Patients with HIV Face Increased Cardiovascular Risk as They Age
CT characterization of noncalcified coronary plaque helps predict future cardiovascular risk
As people with HIV live longer, they are more frequently subjected to age-related diseases, such as coronary artery disease. In fact, those without known cardiovascular disease, have two to three times the noncalcified coronary burden of non-HIV healthy volunteers, according to a Radiology study.
Study lead author Carl Chartrand-Lefebvre, MD, MSc, professor and chairman in the Department of Radiology, Radiation Oncology and Nuclear Medicine, University of Montreal, and his colleagues sought to understand the relationship between HIV and increased risk of cardiovascular disease.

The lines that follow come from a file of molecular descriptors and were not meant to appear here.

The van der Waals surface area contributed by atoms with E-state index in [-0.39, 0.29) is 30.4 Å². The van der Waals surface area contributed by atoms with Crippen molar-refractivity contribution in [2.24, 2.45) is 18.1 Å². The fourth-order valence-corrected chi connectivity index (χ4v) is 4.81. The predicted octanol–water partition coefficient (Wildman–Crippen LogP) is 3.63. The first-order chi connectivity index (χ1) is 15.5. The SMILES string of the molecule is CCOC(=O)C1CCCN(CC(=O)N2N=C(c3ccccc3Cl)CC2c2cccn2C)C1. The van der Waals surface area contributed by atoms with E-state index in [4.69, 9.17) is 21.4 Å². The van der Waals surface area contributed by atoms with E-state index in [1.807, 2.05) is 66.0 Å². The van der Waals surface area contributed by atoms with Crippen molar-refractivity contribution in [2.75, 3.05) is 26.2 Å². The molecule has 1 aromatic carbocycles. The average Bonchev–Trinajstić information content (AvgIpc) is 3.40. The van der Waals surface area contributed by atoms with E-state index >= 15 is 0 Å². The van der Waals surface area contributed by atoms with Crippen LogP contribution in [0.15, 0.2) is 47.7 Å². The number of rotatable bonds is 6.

“In 2011, Dr. Cécile Tremblay, a microbiologist and HIV specialist in Montreal needed a noninvasive approach for the assessment of cardiovascular disease as part of a prospective cohort of people living with HIV she was following,” Dr. Chartrand-Lefebvre said. “HIV specialists like her were aware of a significant shift in the causes of mortality in people living with HIV, with more and more individuals in the HIV population afflicted by an increasing rate of myocardial infarction.”
At the same time Dr. Tremblay’s group reported an increased risk of myocardial infarction in this group of individuals, researchers in the U.S. and France were reporting similar tendencies.
Small Pilot Study Yields Suboptimal Result
“It was becoming urgent to evaluate the determinants of the evolving causes of mortality and morbidity in the ever increasing, aging HIV population, especially in the preclinical stage of cardiovascular disease,” Dr. Chartrand-Lefebvre said.